Beef rendang is (understandably) a dish loved by many – after all, it’s hard not to love tender chunks of beef cooked slowly in a collection of spices, herbs and coconut milk until full of flavour.
Rendang is usually prepared as a celebration dish or for a special occasion. It takes a fair bit of time to make, as it is braised slowly to reduce the liquid component to practically nothing until the final dish browns and caramelises in the oils released by the meat and coconut milk.
The consensus is that rendang originated in Indonesia, specifically West Sumatra, though it has been adopted by neighbouring counties in the region, most notably Malaysia. [Trawling around the internet for rendang information has also provided an interesting sideline in people fiercely defending their connections to the dish, with people getting serious enough to suggest filing a patent].
As a result, a quick search online will show you a ton of recipes for rendang, and these vary as much as the people who cook it. So what should we consider to be the foundation of a good rendang? Again, this will be open to interpretation, but here’s mine, based on no authority whatsoever except as provided by my tastebuds…
As suggested by the post title, I’ve deviated here in terms of the cooking method, opting to cook the whole thing in the oven rather than on the stove. By opting for a large non-stick roasting pan, it can do its thing for most of the cooking time with minimal fussing, and the larger exposed surface area allows liquid to evaporate more rapidly. Plus by using a non-stick pan, you minimize the problem of burning and sticking in the final frying stage.
It is usually agreed that rendang should be be pretty much dry, which immediately distinguishes it from other curries with a sauce or “gravy”. And I mean pretty dry, with very little to no liquid component left in the final offering. And I don’t think there’s any argument that the liquid part will always be coconut milk.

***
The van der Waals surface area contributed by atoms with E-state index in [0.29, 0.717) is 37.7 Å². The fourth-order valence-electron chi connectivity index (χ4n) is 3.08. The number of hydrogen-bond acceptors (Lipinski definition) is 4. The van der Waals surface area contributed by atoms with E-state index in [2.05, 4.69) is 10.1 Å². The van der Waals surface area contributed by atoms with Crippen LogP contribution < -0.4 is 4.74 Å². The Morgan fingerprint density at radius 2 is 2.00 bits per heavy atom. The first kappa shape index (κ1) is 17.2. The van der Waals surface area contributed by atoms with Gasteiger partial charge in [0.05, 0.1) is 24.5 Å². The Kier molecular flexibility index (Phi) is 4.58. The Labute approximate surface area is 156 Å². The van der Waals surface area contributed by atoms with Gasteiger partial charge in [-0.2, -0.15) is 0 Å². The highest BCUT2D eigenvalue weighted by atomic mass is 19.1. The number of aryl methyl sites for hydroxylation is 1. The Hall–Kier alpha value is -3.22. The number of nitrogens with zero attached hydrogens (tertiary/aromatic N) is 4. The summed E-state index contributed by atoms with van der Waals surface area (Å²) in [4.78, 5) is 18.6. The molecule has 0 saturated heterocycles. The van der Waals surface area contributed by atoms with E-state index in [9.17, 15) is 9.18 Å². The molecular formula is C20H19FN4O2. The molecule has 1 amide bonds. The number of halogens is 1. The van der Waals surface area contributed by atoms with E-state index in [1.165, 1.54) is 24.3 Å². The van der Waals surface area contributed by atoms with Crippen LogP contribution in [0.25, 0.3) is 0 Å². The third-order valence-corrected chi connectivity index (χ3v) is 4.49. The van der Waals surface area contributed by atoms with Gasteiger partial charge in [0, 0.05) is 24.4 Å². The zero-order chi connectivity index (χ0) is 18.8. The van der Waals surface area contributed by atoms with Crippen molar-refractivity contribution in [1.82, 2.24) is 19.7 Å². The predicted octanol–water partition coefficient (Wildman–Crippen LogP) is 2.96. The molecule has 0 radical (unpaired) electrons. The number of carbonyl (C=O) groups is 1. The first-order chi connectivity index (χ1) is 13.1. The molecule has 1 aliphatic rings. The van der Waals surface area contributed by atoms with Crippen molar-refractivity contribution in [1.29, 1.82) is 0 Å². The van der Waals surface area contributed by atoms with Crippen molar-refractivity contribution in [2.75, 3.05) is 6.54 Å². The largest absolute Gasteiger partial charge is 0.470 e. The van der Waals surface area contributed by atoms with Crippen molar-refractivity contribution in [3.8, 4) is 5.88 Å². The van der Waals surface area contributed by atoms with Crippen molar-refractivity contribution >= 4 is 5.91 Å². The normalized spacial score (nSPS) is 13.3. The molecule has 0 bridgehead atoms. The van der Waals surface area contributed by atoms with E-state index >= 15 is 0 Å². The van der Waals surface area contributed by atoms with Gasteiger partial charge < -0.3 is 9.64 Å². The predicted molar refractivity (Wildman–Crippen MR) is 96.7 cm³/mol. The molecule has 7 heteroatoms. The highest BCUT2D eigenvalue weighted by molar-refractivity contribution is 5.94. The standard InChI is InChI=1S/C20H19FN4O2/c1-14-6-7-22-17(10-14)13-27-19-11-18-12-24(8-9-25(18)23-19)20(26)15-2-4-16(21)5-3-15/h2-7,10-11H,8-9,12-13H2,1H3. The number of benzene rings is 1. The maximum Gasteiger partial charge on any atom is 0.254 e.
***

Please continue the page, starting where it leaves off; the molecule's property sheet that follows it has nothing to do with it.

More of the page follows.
You’ll find different combinations of spices and aromatics – some recipes might use both, others leave out spice in favour of aromatics. All will feature chilies with some element of fresh aromatics like tumeric, galanagal or lemongrass to create the base of the rendang’s flavour.
To me, rendang should be rich and complex, hence to achieve that I use a combination of ground and whole spices with a range of aromatics. I also like to make sure my rendang has a good balance of hot, sour, sweet and salty, so I add palm sugar (the dark variety) and tamarind for sweet and sour, and soy and fish sauce for extra umami-ness and salt content.
One element that does vary a bit more is the addition of toasted shredded coconut, called kerisik. It appears to be more common in Malay-style preparations, but I could well be wrong. The toasted coconut is added a little later in the cooking process, and both helps as a thickener and imparts a deep, toasted note.
I did a little bit of testing on a couple of areas, namely what difference it makes to A: fry the spice mix off beforehand, and B: add the kerisik.
Basically, adding kerisik provides a greater depth of flavour and extra toastiness as mentioned earlier. Frying the spice paste has less of an overall impact, but as you’d expect the caramelisation from the frying helps to round everything out.
On the other hand, going with a non-fried paste and no kerisik delivers a lighter almost zingier result, presumably allowing the more delicate aromas to shine through. So some food for thought there – you may wish to experiment a little with this aspect if you wish.
So finally, here’s the recipe! It makes a lot, but you might as well do a big batch if you’re going to spend a few hours doing it. And just as well you’re going to be making a big batch, because it will taste even better the next day!